>> His service would only get invoked if funds were available. Did he
>> intend that? It matters a lot more when you are crossing security
>> boundaries. This might argue for considering an error construct that
>> did *not* modify flow of control even in the sequential case.
>> PARTIAL ORDER: Distributed systems are partially ordered. One of the
>> biggest and most frustrating values of Joule is that you could not
>> get away with anything. Any assumption that the world was fully
>> ordered almost immeidately came back and bit you. I was astonished
>> at the number of times I was assuming more order than was actually
>> present in a distributed system. For example, if A send to B then C,
>> and they both send to D, what assurance do I have that B and C's
>> events on D are ordered in a particular way? In the sequential
>> world, I can be confident. In the distributed world, any model I
>> have is likely to be wrong. Unless of course, each layer is
>> carefully making sure to keep everythign fully ordered. Then see
>> SNOWBALLING and DEADLOCK
>> ATOMICITY LOSS: In the trivial examples examined so far, there is
>> not an boject, and so there are no other side-effects. That's simply
>> not realistic. By moving code into a when, you've lost the atomicity
>> that enables simple coordination in a chaotic world. For example, if
>> you need to atomically update your object state to spend the money
>> and get the result of the service, then the service invocation cannot
>> be in the nested when clause with the option activation, because
>> otherwise another event could get in there and change the object, its
>> account, the service, etc. The simple atomicity in E of being able to
>> do things and put your invariants back to right before taking another
>> external event is a huge source of power, simplicity, and robustness.
>> DEADLOCK: everything in a when block is "waiting" for the event that
>> calls back to that when. By using that for control-flow ordering,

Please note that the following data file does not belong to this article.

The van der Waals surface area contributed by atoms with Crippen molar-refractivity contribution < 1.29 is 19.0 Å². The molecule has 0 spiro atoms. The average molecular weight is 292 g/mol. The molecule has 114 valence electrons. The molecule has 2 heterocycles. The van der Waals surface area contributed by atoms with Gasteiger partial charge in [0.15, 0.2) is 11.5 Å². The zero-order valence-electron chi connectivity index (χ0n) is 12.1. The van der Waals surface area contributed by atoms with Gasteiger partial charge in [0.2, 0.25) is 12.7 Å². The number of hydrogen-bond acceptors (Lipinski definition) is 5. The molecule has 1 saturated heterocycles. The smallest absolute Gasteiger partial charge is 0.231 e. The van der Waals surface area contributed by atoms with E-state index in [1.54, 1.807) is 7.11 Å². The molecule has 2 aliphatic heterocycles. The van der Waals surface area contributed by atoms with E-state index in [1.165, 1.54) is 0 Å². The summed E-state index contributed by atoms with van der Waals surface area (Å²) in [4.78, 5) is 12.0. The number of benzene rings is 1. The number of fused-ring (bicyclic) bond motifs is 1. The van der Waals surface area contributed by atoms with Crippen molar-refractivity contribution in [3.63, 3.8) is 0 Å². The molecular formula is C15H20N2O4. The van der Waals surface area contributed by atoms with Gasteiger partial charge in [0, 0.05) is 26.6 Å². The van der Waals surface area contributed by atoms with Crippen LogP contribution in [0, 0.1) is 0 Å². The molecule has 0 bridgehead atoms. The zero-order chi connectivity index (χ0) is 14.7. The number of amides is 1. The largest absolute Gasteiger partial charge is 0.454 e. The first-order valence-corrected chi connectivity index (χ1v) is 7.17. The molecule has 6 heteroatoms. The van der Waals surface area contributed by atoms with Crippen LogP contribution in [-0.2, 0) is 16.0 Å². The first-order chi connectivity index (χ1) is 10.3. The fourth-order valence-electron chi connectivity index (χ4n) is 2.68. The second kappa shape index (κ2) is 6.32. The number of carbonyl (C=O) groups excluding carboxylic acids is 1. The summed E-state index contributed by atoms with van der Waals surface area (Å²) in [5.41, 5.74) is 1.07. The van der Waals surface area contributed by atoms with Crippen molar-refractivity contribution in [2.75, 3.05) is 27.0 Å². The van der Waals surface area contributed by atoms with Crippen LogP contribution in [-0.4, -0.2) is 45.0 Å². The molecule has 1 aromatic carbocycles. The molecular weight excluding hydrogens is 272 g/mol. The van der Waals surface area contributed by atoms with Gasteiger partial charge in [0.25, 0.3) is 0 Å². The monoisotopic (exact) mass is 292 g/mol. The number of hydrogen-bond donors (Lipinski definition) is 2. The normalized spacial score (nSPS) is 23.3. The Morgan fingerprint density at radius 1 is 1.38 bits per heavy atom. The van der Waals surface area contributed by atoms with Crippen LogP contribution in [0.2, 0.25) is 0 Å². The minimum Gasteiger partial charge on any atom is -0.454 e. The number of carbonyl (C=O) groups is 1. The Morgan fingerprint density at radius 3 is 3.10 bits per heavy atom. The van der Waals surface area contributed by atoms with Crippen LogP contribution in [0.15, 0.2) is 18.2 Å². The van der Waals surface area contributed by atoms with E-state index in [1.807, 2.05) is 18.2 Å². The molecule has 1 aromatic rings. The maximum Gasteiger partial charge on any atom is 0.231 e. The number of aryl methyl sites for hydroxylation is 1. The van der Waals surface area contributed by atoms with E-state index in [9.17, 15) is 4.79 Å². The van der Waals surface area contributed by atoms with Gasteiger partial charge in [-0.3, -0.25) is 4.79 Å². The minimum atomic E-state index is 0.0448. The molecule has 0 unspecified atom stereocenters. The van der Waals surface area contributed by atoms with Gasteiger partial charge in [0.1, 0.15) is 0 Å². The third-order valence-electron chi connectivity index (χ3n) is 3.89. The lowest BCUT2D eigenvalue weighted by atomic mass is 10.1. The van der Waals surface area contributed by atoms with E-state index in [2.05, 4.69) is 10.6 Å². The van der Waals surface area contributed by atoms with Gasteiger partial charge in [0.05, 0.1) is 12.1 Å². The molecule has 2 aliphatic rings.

>> you essentially map the control-flow restrictions into dataflow.
>> That simply means you bring all the deadlock problems into the
>> dataflow world, so emergent deadlock starts to appear again. The
>> observer example in MarkM's CML response is of that flavor.
>> SNOWBALLING: the ordering trick kinda works within a method. How do
>> you ensure that operations expressed byt he caller of a method happen
>> *after* the actions (now embedded in when clauses) that are spawned
>> by the method. Well, you can pass in a thunk, or always pass back
>> just the right promise and have the caller do a when on that. So
>> which libraries should we make follow that pattern? You pretty
>> quickly need most of your libraries to follow the same pattern, or
>> they cannot be used in the distributed context. Then, you are
>> programming in the actors model, in which most returns are via
>> callbacks rather than simple return. That's a much harder model to
>> understand. Similarly, all the services that you call need to work
>> together to implementation the IMPLICIT FULL ORDER so that the natral
>> PARTIAL ORDER of a distributed system doesn't surprise you.
>> INHERITANCE: The same pattern issue arises in trying to use
>> inheritance or other object patterns. You can no loner reliably call
>> your superclass; you start needing to eventually send to your
>> superclass, with all the additional coordination overhead.
>> DEPENDENCE: Since your forward computation is now dependent on the
>> resolution of results from a call, your termination becomes dependent
>> on the return of another service. That fine within a single vat
>> (because it could just infinite loop), but not fine between
>> services. Thus, you need to avoid such dependencies. They lead to
>> brittleness and cascading failures.